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Environmental Initiatives

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[Environmental Protection] Reducing the Environmental Burden throughout the Value Chain (Development, Production, and Sales) Rising to the Challenge of Genuine Innovation by Transcending Existing Frameworks[Sales] Engaging EcoAction 21 from the Business Perspective Above and Beyond Environmental Concerns

(From left) Toshio Nakamura, Deputy General Manager, Auditing Department Miho Yumoto, General Affairs Department Jun Katsumata, General Manager, General Affairs Department/Auditing Department Sumio Nakazawa, Managing Director Koushin Mazda Co., Ltd.


Sales companies also have a major role to play in reducing CO2 emissions throughout the vehicle life cycle. "Given the choice between a company that is actively engaged in reducing its environmental burden and disposes of waste materials appropriately and another company that does not, the answer is clear as to which company customers will trust and from which they will purchase products." So says Sumio Nakazawa, responsible for environmental management at Koushin Mazda Co., Ltd., which obtained certification under the EcoAction 21 (EA21) framework — a system based on the environmental management system and guidelines for environmental reporting set out by the Ministry of the Environment — for all 30 of its outlets in May 2010.


Koushin Mazda first became involved with EA21 in 2008. "As we moved forward with EA21, we became aware that engagement with environmental issues led directly to solutions for business-related issues," says Nakazawa. EA21 was always discussed at meetings of outlet managers and management staff, and through establishing environmental promotion committees consisting of representatives from all outlets, a range of measures were developed. For example, digital timers were installed at all outlets to regulate lighting to a precise schedule, significantly reducing electricity consumption. To reduce gasoline consumption, not only was a car-pool rule rigorously implemented whereby neighboring outlet managers worked together to ensure that cars transporting people to meetings all held at least three people, but employees were also recommended to become qualified eco-advisors in order to implement the eco-driving certified by the Japan Automobile Federation (JAF). The eco-advisor qualification is also helpful for advising customers on eco-driving.


As a result of these initiatives, the company achieved a significant success in reducing its CO2 emissions in FY2010 — approximately 2.89 million kg of CO2, or around a 16% reduction compared with FY2007 levels. However, Nakazawa says that the benefits of these activities go beyond what the figures show. "Engaging in EA21 not only reduced our environmental burden, but also enabled us to streamline our operations, reduce costs, and improve customer service. In other words, EA21 activities also help our profitability, leading to increased satisfaction for all stakeholders."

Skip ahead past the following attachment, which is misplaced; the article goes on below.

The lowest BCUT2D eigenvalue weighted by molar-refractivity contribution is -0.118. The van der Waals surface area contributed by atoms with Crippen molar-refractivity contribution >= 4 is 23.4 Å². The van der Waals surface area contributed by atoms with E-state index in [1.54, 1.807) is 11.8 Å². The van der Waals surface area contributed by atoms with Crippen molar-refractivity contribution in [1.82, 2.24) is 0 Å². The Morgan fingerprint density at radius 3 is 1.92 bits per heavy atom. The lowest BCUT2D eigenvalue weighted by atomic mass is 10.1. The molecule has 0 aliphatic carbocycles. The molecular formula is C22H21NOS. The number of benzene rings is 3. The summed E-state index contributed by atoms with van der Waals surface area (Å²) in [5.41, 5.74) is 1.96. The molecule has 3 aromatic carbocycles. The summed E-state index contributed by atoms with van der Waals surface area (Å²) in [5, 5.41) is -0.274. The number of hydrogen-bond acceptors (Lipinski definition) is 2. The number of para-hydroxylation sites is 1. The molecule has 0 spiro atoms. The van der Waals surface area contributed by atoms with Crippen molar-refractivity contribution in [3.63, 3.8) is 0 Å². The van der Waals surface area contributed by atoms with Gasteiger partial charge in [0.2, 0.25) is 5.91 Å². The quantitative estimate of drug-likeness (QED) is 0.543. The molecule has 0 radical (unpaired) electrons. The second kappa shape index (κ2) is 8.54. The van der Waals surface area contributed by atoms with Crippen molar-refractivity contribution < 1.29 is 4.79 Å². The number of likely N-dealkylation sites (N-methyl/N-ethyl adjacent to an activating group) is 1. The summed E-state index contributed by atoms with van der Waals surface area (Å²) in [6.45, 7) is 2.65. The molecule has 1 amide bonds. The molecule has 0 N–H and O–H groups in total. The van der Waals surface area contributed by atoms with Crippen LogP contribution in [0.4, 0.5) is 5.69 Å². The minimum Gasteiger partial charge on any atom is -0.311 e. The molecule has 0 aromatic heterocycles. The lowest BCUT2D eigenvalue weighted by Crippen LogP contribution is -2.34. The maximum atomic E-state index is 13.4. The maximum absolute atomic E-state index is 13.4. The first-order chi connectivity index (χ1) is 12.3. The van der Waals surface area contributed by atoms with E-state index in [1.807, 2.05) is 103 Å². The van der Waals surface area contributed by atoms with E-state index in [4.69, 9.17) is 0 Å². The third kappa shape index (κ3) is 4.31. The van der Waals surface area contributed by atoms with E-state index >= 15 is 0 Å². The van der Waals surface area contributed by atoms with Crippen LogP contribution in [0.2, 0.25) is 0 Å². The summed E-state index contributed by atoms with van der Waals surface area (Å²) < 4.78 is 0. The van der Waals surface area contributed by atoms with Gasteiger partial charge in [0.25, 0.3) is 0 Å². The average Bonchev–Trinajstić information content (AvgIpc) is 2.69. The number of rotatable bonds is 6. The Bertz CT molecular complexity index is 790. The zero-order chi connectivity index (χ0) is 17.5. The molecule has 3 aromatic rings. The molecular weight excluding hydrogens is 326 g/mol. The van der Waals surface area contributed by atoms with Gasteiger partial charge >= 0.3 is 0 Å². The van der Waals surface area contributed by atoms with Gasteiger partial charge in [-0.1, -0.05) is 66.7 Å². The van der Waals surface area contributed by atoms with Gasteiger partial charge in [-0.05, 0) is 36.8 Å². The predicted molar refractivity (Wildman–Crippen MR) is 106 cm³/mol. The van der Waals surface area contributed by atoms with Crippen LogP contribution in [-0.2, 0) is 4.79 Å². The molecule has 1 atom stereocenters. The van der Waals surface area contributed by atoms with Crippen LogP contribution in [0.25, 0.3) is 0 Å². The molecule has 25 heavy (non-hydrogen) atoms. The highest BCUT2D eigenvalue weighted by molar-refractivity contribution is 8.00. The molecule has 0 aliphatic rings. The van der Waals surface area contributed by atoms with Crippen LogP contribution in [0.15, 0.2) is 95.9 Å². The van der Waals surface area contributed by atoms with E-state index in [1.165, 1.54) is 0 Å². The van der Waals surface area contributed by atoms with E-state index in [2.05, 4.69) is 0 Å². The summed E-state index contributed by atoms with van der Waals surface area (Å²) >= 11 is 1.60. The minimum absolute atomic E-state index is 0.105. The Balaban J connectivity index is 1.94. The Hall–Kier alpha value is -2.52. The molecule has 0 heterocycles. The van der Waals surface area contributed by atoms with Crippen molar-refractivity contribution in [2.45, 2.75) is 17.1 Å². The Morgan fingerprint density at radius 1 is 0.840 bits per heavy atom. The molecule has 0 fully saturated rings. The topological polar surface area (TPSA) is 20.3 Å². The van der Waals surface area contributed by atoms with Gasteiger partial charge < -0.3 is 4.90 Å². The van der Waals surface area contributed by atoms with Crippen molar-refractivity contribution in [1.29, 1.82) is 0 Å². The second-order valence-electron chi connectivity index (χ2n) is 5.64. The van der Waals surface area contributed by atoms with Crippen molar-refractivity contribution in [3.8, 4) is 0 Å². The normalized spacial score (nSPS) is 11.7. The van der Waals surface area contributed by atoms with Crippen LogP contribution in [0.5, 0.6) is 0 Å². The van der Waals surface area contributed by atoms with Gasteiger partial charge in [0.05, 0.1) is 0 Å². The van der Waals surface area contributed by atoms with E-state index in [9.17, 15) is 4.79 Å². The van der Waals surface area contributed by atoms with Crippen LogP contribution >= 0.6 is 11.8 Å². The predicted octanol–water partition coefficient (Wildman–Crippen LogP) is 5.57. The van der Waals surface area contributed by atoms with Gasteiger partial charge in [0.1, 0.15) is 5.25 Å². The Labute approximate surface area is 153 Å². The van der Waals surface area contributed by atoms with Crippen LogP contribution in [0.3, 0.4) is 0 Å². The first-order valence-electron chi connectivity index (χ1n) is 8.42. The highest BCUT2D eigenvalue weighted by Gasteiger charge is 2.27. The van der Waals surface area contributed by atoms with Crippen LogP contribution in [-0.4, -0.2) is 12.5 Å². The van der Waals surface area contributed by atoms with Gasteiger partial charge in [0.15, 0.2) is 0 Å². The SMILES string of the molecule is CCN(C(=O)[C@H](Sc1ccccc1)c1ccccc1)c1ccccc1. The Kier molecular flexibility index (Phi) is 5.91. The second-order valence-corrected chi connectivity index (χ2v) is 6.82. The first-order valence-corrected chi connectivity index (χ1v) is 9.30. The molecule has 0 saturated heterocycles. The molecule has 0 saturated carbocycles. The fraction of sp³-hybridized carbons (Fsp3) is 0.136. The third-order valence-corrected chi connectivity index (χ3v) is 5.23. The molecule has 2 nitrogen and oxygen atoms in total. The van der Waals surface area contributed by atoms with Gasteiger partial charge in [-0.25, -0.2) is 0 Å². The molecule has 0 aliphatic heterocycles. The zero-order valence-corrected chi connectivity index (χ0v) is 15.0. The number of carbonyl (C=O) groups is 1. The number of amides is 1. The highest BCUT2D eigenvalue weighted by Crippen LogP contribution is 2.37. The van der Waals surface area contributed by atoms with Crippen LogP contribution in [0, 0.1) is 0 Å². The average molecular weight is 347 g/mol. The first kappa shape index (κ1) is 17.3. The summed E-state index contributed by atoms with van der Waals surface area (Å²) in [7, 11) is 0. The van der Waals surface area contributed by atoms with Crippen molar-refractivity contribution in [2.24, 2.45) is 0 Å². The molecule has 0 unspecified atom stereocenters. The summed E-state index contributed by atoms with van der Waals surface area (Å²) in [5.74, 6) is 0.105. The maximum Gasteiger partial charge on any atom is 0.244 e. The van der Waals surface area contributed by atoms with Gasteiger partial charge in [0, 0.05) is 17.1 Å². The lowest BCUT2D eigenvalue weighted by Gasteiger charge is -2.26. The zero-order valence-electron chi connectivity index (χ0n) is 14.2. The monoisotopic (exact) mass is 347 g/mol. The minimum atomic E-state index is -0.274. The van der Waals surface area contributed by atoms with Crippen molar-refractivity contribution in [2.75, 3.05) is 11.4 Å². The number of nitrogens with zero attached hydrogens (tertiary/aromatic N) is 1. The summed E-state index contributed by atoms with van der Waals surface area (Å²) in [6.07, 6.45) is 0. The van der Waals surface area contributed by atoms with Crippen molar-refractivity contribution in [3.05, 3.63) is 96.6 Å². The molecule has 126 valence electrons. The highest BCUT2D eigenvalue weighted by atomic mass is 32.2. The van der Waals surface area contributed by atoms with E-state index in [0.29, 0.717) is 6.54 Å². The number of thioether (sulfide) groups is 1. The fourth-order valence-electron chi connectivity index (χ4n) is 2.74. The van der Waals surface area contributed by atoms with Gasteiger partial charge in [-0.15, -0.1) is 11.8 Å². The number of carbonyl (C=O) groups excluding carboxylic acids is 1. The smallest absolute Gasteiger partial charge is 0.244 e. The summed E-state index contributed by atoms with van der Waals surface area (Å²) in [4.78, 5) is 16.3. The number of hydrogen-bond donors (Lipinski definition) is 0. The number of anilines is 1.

photo : Signs showing air-conditioning settings, reminders to press the reset button after using the copy machine to avoid miscopies, and other obvious hints for staff. The results of these activities are made into posters and displayed.
Signs showing air-conditioning settings, reminders to press the reset button after using the copy machine to avoid miscopies, and other obvious hints for staff. The results of these activities are made into posters and displayed.

Since EA21 was introduced the company has achieved significant successes in terms of reducing consumption of electricity, water, gasoline, and other resources. However, many employees were hesitant at the beginning.

Miho Yumoto, who is currently responsible for managing data from all sales outlets and producing documentation as a member of the EA21 secretariat, recalls how she felt when she was transferred from a sales position, "The environment and CO2 are things that are invisible, and unlike sales work, I had no idea how they were connected with the business and profit, so I felt at a loss."

As she worked on managing data from all the outlets and producing documentation for reporting, however, what had been invisible to her now became visible. "Looking at the data, it became clear that this initiative was getting results. Sharing such results led to a gradual change in everyone's awareness," she says, describing the fruits of conveying results in a visible form.


In FY2010, the third year since the system's introduction, these results showed that some locations and categories had not exhibited any improvement in figures over the previous year.

Nakazawa, however, had half-expected this situation and emphasizes, "This is our real starting point."


"We have already begun to make changes."

At the same time as requesting each outlet to submit EA21 improvement proposals, in April 2011 the company also set up a system for checking EA21 by the Auditing Department. According to Yumoto, "To ensure continuous improvement, I think it will be vital for us to create a system to exploit comments and tentative ideas voiced by employees onsite." Remembering past hardships, Nakazawa confides, "The secret to continuing long-term is enabling individual staff to take part at their own pace."

Koushin Mazda is continuing to take its EA21 activities to new levels in the quest for further improvement and growth.


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